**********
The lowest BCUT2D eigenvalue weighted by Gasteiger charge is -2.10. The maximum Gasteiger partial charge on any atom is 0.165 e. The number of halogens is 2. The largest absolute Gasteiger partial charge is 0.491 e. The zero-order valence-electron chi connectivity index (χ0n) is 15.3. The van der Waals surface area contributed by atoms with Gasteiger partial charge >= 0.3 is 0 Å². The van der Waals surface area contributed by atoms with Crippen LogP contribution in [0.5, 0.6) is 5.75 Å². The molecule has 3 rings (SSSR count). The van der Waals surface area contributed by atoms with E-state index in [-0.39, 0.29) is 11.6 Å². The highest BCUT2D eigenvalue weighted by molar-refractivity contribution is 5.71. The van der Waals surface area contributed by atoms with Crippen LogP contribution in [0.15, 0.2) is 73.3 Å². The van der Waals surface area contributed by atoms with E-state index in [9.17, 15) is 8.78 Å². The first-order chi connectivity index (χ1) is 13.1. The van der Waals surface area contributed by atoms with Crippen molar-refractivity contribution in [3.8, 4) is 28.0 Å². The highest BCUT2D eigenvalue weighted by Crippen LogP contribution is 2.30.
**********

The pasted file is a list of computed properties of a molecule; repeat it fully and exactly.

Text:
The lowest BCUT2D eigenvalue weighted by Gasteiger charge is -2.10. The maximum Gasteiger partial charge on any atom is 0.165 e. The number of halogens is 2. The largest absolute Gasteiger partial charge is 0.491 e. The zero-order valence-electron chi connectivity index (χ0n) is 15.3. The van der Waals surface area contributed by atoms with Gasteiger partial charge >= 0.3 is 0 Å². The van der Waals surface area contributed by atoms with Crippen LogP contribution in [0.5, 0.6) is 5.75 Å². The molecule has 3 rings (SSSR count). The van der Waals surface area contributed by atoms with E-state index in [-0.39, 0.29) is 11.6 Å². The highest BCUT2D eigenvalue weighted by molar-refractivity contribution is 5.71. The van der Waals surface area contributed by atoms with Crippen LogP contribution in [0.15, 0.2) is 73.3 Å². The van der Waals surface area contributed by atoms with E-state index in [9.17, 15) is 8.78 Å². The first-order chi connectivity index (χ1) is 13.1. The van der Waals surface area contributed by atoms with Crippen molar-refractivity contribution in [3.8, 4) is 28.0 Å². The highest BCUT2D eigenvalue weighted by Crippen LogP contribution is 2.30.